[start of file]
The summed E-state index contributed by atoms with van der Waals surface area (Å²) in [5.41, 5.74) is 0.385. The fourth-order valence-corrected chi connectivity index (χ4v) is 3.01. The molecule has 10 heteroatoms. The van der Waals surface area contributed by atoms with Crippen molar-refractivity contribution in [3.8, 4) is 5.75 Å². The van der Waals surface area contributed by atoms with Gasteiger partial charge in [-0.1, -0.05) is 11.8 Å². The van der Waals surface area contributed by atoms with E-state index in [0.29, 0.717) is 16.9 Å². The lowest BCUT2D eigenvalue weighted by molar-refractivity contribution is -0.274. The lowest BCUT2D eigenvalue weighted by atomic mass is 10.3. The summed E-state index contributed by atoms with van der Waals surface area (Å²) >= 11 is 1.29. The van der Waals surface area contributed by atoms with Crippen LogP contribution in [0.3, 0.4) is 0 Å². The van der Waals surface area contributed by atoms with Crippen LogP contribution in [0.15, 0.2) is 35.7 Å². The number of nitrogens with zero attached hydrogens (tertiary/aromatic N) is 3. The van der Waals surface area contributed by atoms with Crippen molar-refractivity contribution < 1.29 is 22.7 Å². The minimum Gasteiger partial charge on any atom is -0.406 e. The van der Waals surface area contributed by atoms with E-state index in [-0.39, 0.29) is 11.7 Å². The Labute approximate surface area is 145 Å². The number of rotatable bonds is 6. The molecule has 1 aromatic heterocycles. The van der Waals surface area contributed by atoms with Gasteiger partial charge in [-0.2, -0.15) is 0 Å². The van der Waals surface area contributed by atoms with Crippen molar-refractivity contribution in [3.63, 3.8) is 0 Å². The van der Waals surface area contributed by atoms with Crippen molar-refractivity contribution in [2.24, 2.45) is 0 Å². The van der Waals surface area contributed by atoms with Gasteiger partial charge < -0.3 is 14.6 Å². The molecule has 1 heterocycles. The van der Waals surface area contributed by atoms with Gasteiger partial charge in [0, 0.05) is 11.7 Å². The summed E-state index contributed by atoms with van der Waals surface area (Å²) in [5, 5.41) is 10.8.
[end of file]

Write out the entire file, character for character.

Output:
The summed E-state index contributed by atoms with van der Waals surface area (Å²) in [5.41, 5.74) is 0.385. The fourth-order valence-corrected chi connectivity index (χ4v) is 3.01. The molecule has 10 heteroatoms. The van der Waals surface area contributed by atoms with Crippen molar-refractivity contribution in [3.8, 4) is 5.75 Å². The van der Waals surface area contributed by atoms with Gasteiger partial charge in [-0.1, -0.05) is 11.8 Å². The van der Waals surface area contributed by atoms with E-state index in [0.29, 0.717) is 16.9 Å². The lowest BCUT2D eigenvalue weighted by molar-refractivity contribution is -0.274. The lowest BCUT2D eigenvalue weighted by atomic mass is 10.3. The summed E-state index contributed by atoms with van der Waals surface area (Å²) >= 11 is 1.29. The van der Waals surface area contributed by atoms with Crippen LogP contribution in [0.3, 0.4) is 0 Å². The van der Waals surface area contributed by atoms with Crippen LogP contribution in [0.15, 0.2) is 35.7 Å². The number of nitrogens with zero attached hydrogens (tertiary/aromatic N) is 3. The van der Waals surface area contributed by atoms with Crippen molar-refractivity contribution < 1.29 is 22.7 Å². The minimum Gasteiger partial charge on any atom is -0.406 e. The van der Waals surface area contributed by atoms with E-state index in [-0.39, 0.29) is 11.7 Å². The Labute approximate surface area is 145 Å². The number of rotatable bonds is 6. The molecule has 1 aromatic heterocycles. The van der Waals surface area contributed by atoms with Gasteiger partial charge in [-0.2, -0.15) is 0 Å². The van der Waals surface area contributed by atoms with Crippen molar-refractivity contribution in [3.63, 3.8) is 0 Å². The van der Waals surface area contributed by atoms with Crippen molar-refractivity contribution in [2.24, 2.45) is 0 Å². The van der Waals surface area contributed by atoms with Gasteiger partial charge < -0.3 is 14.6 Å². The molecule has 1 heterocycles. The van der Waals surface area contributed by atoms with Gasteiger partial charge in [0, 0.05) is 11.7 Å². The summed E-state index contributed by atoms with van der Waals surface area (Å²) in [5, 5.41) is 10.8.